Simpson Thacher is now at risk of lawsuits from creditors of the defunct telecoms company.
A report released last Monday (10 March) by the Special Committee on Accounting Matters makes clear that neither Global Crossing or Simpson Thacher deliberately concealed wrongdoing at the company, but is nevertheless highly critical of the US firm.
In August 2001, Global Crossing received a letter from whistleblower Roy Olofson indicating that transactions in which network capacity was exchanged between Global Crossing and other telecoms firms were fraudulent. The company called in Simpson Thacher to investigate.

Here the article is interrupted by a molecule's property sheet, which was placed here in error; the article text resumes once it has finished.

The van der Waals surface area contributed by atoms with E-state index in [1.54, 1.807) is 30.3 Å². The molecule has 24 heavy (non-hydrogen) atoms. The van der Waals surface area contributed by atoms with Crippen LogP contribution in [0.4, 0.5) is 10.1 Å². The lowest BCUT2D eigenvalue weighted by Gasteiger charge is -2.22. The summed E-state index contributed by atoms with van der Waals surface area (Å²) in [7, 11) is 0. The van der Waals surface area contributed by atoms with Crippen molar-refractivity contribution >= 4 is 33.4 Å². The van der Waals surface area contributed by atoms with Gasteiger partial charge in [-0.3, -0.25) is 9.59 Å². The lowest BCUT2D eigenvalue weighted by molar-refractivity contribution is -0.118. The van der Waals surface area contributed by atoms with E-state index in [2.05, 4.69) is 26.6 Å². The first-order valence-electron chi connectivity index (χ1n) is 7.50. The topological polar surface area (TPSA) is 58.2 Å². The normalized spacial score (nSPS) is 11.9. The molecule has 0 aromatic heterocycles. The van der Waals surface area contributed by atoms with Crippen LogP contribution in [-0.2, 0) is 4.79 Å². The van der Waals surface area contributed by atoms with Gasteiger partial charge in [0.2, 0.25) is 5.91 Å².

The investigation was led by Rhett Brandon, a Simpson Thacher partner on secondment at Global Crossing, raising serious conflict issues.
Once the company went under, the US bankruptcy court commissioned a report from Coudert Brothers into the original Simpson Thacher investigation. The report claimed that Simpson Thacher's investigation “proved to be flawed and incomplete, as were its advice and assistance to Global Crossing”.
The special committee report ultimately absolved Global Crossing of Olofson's fraudulent allegations. However, it came down hard on Simpson Thacher.
In conclusion, the report said: “The manner in which the investigation was conducted suggests that both Brandon and ST&B breached their respective professional obligations to the company, which suffered significant damages as a result.”
Simpson Thacher was not available for comment.